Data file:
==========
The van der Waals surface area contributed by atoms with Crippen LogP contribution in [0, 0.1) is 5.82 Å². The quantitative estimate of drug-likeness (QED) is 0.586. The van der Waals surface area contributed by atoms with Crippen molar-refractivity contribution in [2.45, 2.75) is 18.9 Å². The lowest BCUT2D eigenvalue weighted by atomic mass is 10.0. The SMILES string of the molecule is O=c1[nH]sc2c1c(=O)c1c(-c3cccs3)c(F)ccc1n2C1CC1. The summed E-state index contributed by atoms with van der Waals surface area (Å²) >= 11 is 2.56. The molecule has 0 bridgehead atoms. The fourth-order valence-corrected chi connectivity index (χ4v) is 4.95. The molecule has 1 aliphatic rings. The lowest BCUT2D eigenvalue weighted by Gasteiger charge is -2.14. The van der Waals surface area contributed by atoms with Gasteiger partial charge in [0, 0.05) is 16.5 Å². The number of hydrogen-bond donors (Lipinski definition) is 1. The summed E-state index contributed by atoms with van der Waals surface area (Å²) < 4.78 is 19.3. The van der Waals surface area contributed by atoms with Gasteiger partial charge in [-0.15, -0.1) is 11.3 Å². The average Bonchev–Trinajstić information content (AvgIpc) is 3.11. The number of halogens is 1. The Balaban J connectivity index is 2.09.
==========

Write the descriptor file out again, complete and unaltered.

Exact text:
The van der Waals surface area contributed by atoms with Crippen LogP contribution in [0, 0.1) is 5.82 Å². The quantitative estimate of drug-likeness (QED) is 0.586. The van der Waals surface area contributed by atoms with Crippen molar-refractivity contribution in [2.45, 2.75) is 18.9 Å². The lowest BCUT2D eigenvalue weighted by atomic mass is 10.0. The SMILES string of the molecule is O=c1[nH]sc2c1c(=O)c1c(-c3cccs3)c(F)ccc1n2C1CC1. The summed E-state index contributed by atoms with van der Waals surface area (Å²) >= 11 is 2.56. The molecule has 0 bridgehead atoms. The fourth-order valence-corrected chi connectivity index (χ4v) is 4.95. The molecule has 1 aliphatic rings. The lowest BCUT2D eigenvalue weighted by Gasteiger charge is -2.14. The van der Waals surface area contributed by atoms with Gasteiger partial charge in [0, 0.05) is 16.5 Å². The number of hydrogen-bond donors (Lipinski definition) is 1. The summed E-state index contributed by atoms with van der Waals surface area (Å²) < 4.78 is 19.3. The van der Waals surface area contributed by atoms with Gasteiger partial charge in [-0.15, -0.1) is 11.3 Å². The average Bonchev–Trinajstić information content (AvgIpc) is 3.11. The number of halogens is 1. The Balaban J connectivity index is 2.09.